Any disease can have U.S. swine producers on the edge of their collective seat, but the importation of a foreign animal disease could be just the thing that brings the industry to a screeching halt. With that in mind, keeping FADs out of our country is a big first step. Knowing the risks that are out there is key to keeping FADs from reaching our shores, and potentially infecting the U.S. swine herd.
The Swine Health Information Center was founded in the summer of 2015 with the mission “to protect and enhance the health of the U.S. swine herd through coordinated global disease monitoring, targeted research investments that minimize the impact of future disease threats and analysis of swine health data.”
Paul Sundberg, SHIC executive director, says monitoring the global pig pathogen picture was a task SHIC, or more specifically the organization’s Swine Health Monitoring and Analysis Working Group, took on to discover just what risks exist. Part of what that group is charged with is “assessing foreign, transboundary production disease risk using information from a variety of sources. The outcome of this assessment is the ongoing prioritization of the Swine Disease Matrix.” That matrix includes a list of the viruses that are known to be able to infect swine, most of them affecting health and production.
Knowing what risks are present, and taking precautions is better than getting caught flat-footed and having to react once a pathogen hits our shores. “We know there was PED [porcine epidemic diarrhea] in China in 2012-13 that was circulating, but we didn’t pay attention to it. We don’t want to repeat that mistake,” Sundberg says.
The expertise and reach of the 20-some volunteers in this working group were used to gather opinions from around the world as to what pathogens exist to potentially threaten the U.S. pork industry. This working group is made up of producers, university researchers, veterinarians, staff from veterinary diagnostic laboratories, and USDA staff, as well as staff members from the National Pork Board, National Pork Producers Council and the American Association of Swine Veterinarians.
Sundberg says a simple survey was developed where “people on the ground, on the farms in the various countries were asked to identify up to the top five diseases that you’re dealing with in your country or area, how are you managing those things, and what other diseases, though they may not be on the top five list, are still on your radar of ones that could present problems in the future.”
Completed surveys were then tabulated by Sundberg to get a clearer picture of what is going on in the world in the name of pig pathogens.
“Keep in mind that these are opinions from the people on the ground in these countries, but if a number of respondents shared common concerns of pathogens in their countries, then we had a pretty good idea of the concern in that country,” he says. For example, mycoplasma was rated high by individual respondents from South America, but it also appeared on numerous other South American respondents’ replies, though maybe not a top concern. “So, yes, we looked at the individual concerns, but if others from the same country or region shared the same concerns, then it painted a better picture of what that country is facing,” he says. Sundberg says pathogens were given a weighted average, based on the priority of the pathogens from the respondents and the number of responses within a region.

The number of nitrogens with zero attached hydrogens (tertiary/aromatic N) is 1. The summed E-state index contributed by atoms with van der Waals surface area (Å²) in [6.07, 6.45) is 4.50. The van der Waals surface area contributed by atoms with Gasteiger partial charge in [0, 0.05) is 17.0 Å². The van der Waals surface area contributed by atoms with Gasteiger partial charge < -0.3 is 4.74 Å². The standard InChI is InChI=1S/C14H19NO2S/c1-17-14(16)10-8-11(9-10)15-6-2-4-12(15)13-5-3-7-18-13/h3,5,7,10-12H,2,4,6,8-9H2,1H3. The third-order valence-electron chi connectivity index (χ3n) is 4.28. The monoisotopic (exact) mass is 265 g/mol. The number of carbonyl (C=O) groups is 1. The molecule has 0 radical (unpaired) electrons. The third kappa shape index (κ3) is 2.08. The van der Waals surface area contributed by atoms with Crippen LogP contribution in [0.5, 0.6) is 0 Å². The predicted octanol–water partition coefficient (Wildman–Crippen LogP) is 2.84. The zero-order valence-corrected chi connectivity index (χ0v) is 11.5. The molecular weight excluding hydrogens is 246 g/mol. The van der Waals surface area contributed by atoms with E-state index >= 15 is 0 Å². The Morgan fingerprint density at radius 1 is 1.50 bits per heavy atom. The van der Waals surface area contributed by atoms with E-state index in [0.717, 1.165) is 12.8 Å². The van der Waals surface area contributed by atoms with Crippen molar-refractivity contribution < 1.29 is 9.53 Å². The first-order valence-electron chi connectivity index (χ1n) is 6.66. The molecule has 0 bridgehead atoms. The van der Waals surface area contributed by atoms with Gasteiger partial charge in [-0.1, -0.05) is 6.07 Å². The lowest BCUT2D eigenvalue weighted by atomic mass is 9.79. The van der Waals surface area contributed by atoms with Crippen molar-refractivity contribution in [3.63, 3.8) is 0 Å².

The Monitoring and Analysis Working Group sought to create a pathogen picture from China/Southeast Asia, Europe/Russia, South America and North America (Canada and Mexico).
As an example of the numerical weighted average given to pathogens, porcine reproductive and respiratory syndrome topped the concern for Europe/Russia with a weighted average of 6.00. PRRS was far and away the main concern in that region as Actinobacilus pleuropneumoniae was the second-ranked pathogen of concern there, but was a distant second with a 0.80 weighted average.
“Even though PRRS is of major concern in Europe/Russia, so are other pathogens that were listed on the surveys,” he says. “Swine influenza, for example, was ranked third on the pathogens of concern for Europe/ Russia [0.70 weighted average], but it is still a concern.”
As mentioned before, respondents were asked to rank their top five pathogens of concern, in addition to other pathogens they are watching, so Sundberg says that shows countries around the world are dealing with a laundry list of pathogens. “We need to be conscious of that because the U.S. is not only at risk for the highest rated pathogens in these countries,” he says. “Whether a pathogen is happening in only one area or in every country, we need to take a look at it, because the U.S. swine industry is at risk from all of these pathogens.”
Sundberg says the survey results did not reveal any surprises as in new pathogens that have surfaced around the world, but rather, “we’ve heard about these concerns, we know what’s going on around the world.” Sundberg did say the “ah-ha” moment came “that in my opinion, we’ve got a fairly good handle of what’s going on in the world — at this moment. I have no delusion that there aren’t other things going on in the pig populations around the world that did not show up on this list, but that we have to be on the lookout for. So the survey can’t be taken to mean that we know everything. The survey did not point out big surprises; it pointed out ongoing risks and ongoing concerns.”